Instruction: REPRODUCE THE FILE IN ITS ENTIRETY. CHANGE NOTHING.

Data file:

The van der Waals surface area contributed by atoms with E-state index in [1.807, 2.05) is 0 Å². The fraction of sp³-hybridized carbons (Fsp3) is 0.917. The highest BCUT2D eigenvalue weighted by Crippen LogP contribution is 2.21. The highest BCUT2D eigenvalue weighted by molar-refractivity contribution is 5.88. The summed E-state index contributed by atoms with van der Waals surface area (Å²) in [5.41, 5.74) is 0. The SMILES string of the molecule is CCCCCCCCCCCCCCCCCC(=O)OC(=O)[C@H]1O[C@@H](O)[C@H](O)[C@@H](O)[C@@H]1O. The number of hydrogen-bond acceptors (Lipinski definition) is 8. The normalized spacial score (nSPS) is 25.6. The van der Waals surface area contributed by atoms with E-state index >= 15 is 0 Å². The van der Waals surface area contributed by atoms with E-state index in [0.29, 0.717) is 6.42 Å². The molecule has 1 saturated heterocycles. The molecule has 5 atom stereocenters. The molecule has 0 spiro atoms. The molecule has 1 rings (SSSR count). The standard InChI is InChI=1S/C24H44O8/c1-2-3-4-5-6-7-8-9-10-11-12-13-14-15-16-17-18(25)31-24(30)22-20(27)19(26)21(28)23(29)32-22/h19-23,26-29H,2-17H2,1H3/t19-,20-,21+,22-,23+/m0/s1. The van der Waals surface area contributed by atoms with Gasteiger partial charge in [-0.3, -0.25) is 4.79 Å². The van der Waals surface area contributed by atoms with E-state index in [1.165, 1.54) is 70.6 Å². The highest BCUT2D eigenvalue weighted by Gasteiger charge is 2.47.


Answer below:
The van der Waals surface area contributed by atoms with E-state index in [1.807, 2.05) is 0 Å². The fraction of sp³-hybridized carbons (Fsp3) is 0.917. The highest BCUT2D eigenvalue weighted by Crippen LogP contribution is 2.21. The highest BCUT2D eigenvalue weighted by molar-refractivity contribution is 5.88. The summed E-state index contributed by atoms with van der Waals surface area (Å²) in [5.41, 5.74) is 0. The SMILES string of the molecule is CCCCCCCCCCCCCCCCCC(=O)OC(=O)[C@H]1O[C@@H](O)[C@H](O)[C@@H](O)[C@@H]1O. The number of hydrogen-bond acceptors (Lipinski definition) is 8. The normalized spacial score (nSPS) is 25.6. The van der Waals surface area contributed by atoms with E-state index >= 15 is 0 Å². The van der Waals surface area contributed by atoms with E-state index in [0.29, 0.717) is 6.42 Å². The molecule has 1 saturated heterocycles. The molecule has 5 atom stereocenters. The molecule has 0 spiro atoms. The molecule has 1 rings (SSSR count). The standard InChI is InChI=1S/C24H44O8/c1-2-3-4-5-6-7-8-9-10-11-12-13-14-15-16-17-18(25)31-24(30)22-20(27)19(26)21(28)23(29)32-22/h19-23,26-29H,2-17H2,1H3/t19-,20-,21+,22-,23+/m0/s1. The van der Waals surface area contributed by atoms with Gasteiger partial charge in [-0.3, -0.25) is 4.79 Å². The van der Waals surface area contributed by atoms with E-state index in [1.165, 1.54) is 70.6 Å². The highest BCUT2D eigenvalue weighted by Gasteiger charge is 2.47.